Tuesday, May 10, 2022

Old Enough to be Out-of-Date

Notes:  I ended up with another bad infection last week and didn't get my scans done. I went to the hospital via ambulance, but I wasn't septic so didn't have to be admitted.

Also, my poem "Compartmentalization" appeared in the new issue of confetti.
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I curate The Handy, Uncapped Pen. Each year, I work with a variety of disabled and neurodivergent creatives to prepare their work for the blog... most of them writers. I enjoy finding a piece that makes me wish I would've created it. 

As I edit and format my way through the two open submission periods, I often find myself questioning everything I know about grammar. My mind was in a stutter years ago when I realized you only need one space after a sentence (though people read faster with an extra space). I'm pretty stuck in my ways.

Earlier this spring, I edited a knockout essay. It had semicolons to separate items in a list, something I'd never seen done before; I researched it and vowed to keep that little trick in mind. Then, there was the fact that the writer wouldn't put a comma after a conjunction if it started a sentence—something I always did! And it was correct; I've been doing it incorrectly for years.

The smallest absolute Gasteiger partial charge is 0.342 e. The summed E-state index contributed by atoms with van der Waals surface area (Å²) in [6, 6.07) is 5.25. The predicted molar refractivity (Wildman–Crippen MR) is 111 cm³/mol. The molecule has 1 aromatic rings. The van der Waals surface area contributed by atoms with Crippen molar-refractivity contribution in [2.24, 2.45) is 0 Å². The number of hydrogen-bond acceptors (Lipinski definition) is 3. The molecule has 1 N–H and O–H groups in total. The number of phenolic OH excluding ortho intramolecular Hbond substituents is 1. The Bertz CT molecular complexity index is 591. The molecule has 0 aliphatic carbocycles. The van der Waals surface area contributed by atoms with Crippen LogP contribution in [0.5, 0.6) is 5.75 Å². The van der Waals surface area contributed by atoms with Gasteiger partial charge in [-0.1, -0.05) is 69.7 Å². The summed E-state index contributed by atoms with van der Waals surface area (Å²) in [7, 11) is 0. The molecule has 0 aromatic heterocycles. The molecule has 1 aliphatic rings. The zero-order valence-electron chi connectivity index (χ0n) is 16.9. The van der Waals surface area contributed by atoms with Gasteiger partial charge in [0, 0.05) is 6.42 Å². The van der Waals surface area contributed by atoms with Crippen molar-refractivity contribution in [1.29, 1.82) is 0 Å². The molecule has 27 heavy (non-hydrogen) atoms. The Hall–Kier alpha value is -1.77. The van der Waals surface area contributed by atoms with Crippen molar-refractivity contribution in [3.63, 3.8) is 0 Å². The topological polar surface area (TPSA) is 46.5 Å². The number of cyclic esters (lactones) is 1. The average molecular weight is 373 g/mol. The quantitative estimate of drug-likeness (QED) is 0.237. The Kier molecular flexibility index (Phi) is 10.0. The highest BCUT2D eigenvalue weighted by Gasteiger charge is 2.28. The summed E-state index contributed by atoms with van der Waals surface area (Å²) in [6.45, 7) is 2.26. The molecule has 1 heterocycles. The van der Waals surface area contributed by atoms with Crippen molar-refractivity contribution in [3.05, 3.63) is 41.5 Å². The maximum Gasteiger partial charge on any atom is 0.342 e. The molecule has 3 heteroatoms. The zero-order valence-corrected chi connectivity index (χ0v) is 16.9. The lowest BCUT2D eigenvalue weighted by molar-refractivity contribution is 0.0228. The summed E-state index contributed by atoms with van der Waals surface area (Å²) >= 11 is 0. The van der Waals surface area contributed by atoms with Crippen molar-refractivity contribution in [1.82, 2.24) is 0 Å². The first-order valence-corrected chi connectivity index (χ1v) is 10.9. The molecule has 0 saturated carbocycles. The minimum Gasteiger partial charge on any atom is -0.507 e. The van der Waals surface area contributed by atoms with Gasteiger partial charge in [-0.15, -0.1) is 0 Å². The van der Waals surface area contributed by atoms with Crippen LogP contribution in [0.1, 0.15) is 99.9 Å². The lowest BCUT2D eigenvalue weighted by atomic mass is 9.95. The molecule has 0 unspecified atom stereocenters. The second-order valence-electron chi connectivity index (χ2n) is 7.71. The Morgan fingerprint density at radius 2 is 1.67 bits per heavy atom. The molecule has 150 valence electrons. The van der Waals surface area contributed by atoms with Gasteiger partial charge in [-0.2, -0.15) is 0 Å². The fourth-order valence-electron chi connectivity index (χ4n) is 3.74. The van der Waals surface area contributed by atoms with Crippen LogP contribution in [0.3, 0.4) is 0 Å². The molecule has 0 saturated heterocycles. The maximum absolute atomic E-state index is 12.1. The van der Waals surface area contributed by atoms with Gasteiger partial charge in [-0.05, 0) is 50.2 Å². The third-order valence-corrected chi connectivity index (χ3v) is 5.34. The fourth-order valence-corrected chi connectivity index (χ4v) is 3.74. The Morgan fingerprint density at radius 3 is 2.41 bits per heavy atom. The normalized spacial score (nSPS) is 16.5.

The writer had to point me to a grammar rule she used when it comes to putting quote marks outside a period if the quote starts halfway through a sentence. Even though I saw it, my mind still disagrees with the rule. To me, the period rests outside the quotes. I let her use whatever rule she wanted.

I've never thought about taking a grammar refresher course, but these past few months make me wonder. Have you ever found out something you believed about writing was untrue? 

3 comments:

  1. FYI, sometimes you're not wrong, just out of date. Two spaces after a period worked find with a typewriter. It became problematic when computers allowed us to switch to proportional fonts, which is when that rule started going out of style (pardon the pun).

    As to periods inside/outside quotation marks: inside is American English, outside is British English, unless the period is actually a part of the quote (same with other punctuation). I've adopted the latter because it's more clear where the punctuation came from (the original quote or the author) although I find a lot of editors switch it back to American style.

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  2. Great poem! Really punched me at the end (I mean that in a good way). As for grammar, I'll defer to Joan Didion who said, "Grammar is a piano I play by ear."

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